Retiring Exercise Shoes

Last week I had to dispose my favourite winter DRI-FIT  leggings. The wear and tear it had been subjugated to was embarrassing. I'm known for holding on to my fitness apparels until they are shreds and pieces. This was the case with this leggings, which eventually gave up in the middle of my bike session in the gym.

The same applies to my running shoes.

I have a hard time letting go because we've shared too many great memories.

From the personal record races to the emotional long day runs. 

Or the misadventures on an unfamiliar running trail. 

Running into deers. 

Finding a cool lake in the middle of nowhere. 

Running with no destination is mind because I wanted to think?

 Staying warm in my waterproof sleeve on a run that started with extreme sunshine and ended with torential down pours.

Running in 4 degree weather and the whole time questioning my sanity


Getting compliments from fellow conquerors of the road.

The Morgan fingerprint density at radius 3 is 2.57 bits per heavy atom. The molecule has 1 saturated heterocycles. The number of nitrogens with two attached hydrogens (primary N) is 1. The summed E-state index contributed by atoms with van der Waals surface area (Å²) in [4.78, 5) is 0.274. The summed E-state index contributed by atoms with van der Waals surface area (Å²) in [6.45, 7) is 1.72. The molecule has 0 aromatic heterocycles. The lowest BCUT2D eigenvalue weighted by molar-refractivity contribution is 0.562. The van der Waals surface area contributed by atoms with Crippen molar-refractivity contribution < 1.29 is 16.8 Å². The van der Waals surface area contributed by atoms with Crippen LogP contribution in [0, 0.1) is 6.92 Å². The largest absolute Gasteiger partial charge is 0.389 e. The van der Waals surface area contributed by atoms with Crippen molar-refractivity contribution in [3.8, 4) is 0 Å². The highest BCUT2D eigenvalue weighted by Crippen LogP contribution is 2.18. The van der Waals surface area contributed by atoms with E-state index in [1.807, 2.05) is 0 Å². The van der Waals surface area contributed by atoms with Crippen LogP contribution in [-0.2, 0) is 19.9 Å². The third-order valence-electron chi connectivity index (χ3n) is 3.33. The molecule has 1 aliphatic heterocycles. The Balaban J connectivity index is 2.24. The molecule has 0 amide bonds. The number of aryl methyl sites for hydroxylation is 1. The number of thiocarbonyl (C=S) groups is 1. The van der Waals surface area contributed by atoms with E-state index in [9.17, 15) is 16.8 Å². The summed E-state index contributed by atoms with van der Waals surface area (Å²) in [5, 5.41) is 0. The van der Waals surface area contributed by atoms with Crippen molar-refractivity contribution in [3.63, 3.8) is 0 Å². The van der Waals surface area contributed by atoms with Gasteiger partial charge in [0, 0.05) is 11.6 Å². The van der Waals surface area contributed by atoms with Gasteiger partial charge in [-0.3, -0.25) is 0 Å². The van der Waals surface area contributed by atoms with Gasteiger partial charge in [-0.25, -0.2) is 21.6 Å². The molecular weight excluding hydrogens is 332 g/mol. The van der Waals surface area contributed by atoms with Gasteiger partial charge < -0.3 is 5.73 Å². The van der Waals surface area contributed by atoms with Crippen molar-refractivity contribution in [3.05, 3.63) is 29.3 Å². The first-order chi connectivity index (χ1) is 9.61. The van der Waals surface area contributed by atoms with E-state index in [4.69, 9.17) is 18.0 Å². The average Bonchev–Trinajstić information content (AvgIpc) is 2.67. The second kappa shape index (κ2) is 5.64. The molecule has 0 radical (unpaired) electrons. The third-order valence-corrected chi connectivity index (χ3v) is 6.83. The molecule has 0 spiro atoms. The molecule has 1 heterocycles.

And etc etc..

With that said, I still recognize the importance of letting go of an old pair and getting a new one.

Factors that affect running shoes Life expectancy
  1. Runner's size and running technique
  2. Terrain and weather conditions under which runs take place
  3. Force of foot strike

Injury prevention. An old shoe looses cushioning and its ability to absorb shock over time. This will affect your joints (ankle and knees) who end up receiving the shock of your strides resulting in injury.

The general rule of thumb is to change your running shoes after 400 - 500 miles. However, depending on the factors I listed above, you may need to do it earlier or later than those figures.

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